'Your papers, please' must never be heard in America
Independent voices from the TWT Communities
For the first time, a generation of deaf people can communicate with the world on its terms, using cell phones, BlackBerrys or iPhones, of which some 260 million are in use in the United States.
Quietly over the last decade, phones that make text messaging easy have changed life profoundly for millions of deaf people.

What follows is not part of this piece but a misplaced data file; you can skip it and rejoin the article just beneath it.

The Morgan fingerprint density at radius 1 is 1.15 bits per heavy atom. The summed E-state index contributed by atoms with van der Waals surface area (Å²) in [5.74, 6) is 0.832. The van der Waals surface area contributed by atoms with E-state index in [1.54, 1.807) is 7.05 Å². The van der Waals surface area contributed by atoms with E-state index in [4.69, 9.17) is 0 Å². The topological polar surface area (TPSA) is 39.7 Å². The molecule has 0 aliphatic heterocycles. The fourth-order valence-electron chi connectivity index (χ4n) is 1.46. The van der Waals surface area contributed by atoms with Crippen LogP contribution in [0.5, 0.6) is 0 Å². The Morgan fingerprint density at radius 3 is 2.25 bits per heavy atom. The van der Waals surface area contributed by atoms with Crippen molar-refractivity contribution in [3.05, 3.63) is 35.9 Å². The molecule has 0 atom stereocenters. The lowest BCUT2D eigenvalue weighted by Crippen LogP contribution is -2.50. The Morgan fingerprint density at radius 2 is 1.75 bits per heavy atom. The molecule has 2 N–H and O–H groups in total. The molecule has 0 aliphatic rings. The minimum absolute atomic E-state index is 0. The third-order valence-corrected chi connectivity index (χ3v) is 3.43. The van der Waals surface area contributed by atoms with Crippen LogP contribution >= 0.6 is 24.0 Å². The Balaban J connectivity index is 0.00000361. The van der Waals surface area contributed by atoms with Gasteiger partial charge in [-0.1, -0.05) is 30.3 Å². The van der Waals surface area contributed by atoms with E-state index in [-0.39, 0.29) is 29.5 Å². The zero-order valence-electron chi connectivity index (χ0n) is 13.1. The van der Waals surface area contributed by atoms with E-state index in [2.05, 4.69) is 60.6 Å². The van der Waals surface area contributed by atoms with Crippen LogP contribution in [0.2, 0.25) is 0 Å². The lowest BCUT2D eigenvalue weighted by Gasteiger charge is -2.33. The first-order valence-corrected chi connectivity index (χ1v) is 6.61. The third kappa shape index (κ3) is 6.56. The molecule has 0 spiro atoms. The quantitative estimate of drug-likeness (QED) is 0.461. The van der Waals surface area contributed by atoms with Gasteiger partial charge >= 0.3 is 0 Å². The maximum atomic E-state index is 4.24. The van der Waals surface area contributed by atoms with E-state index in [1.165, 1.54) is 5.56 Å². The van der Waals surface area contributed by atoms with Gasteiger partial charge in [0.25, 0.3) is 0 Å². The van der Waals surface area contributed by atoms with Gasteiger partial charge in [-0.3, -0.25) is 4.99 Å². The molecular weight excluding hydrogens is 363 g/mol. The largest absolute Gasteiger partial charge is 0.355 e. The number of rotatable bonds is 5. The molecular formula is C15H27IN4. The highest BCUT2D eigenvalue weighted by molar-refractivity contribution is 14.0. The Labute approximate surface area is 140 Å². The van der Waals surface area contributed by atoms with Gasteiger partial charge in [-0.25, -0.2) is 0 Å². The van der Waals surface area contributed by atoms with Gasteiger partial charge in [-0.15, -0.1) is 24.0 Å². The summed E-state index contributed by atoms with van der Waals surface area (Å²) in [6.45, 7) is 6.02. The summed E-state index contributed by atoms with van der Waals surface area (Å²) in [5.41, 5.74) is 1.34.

And texting is less work, said Ripley, 54.
"I don't have to depend on hearing people. It makes me a lot more independent. I don't have to ask people to call for me. Asking for people to call can be very frustrating," said Ripley, the school's athletic director.